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» June 2, 2006 «
Tree harvesting in California has staged a small comeback, though the state still must import most of the lumber it needs. The California Forest Products Commission says timber harvest increased by slightly more than 1 percent last year, as efforts to thin overcrowded forests accelerated. Even though the thinning work has occurred on government-owned land, the commission notes that timber harvest on government land has dropped by 83 percent since 1990.
After a slow start, cherry harvest in California orchards is increasing by the day. Farmers picked more than 144,000 pounds of fruit one day this week, and say harvest will eventually reach 360,000 pounds a day. The California Cherry Commission says shippers are sending fruit throughout the country now. California farmers expect to be picking cherries into the first weeks of July.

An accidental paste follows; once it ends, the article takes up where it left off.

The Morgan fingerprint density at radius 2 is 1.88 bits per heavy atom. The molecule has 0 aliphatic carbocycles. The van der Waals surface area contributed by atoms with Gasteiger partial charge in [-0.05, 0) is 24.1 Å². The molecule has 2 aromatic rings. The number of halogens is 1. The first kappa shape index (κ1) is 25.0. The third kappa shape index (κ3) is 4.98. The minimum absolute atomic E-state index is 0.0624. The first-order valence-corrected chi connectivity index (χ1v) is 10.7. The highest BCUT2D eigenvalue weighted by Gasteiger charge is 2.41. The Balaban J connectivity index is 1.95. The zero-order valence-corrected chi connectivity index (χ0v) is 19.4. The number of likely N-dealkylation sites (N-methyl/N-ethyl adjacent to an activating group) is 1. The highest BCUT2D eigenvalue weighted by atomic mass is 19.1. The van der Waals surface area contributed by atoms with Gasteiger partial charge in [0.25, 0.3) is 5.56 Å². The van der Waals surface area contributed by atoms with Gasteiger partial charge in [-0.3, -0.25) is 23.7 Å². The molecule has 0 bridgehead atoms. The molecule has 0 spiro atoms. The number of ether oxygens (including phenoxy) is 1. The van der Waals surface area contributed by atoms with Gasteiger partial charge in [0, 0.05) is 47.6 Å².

Bartlett pear harvest will start about two weeks later than average, around mid-July. Growers anticipate picking about the same amount of fruit as they did last year, but they say individual pears are growing larger in size. Farms in Lake and Mendocino counties have more fruit on trees than do Sacramento delta farms. But growers say Bosc pear trees throughout the state will produce a crop more than double last year's.
As consumers learn more about the health benefits of eating berries, University of California farm advisors say they expect demand for the fruit to accelerate. California farmers have shown increased interest in growing blueberries and blackberries, particularly because farms here can produce berries during the off-season for other regions. UC researchers have experimented with three-dozen varieties of blackberries that California farmers could plant.Top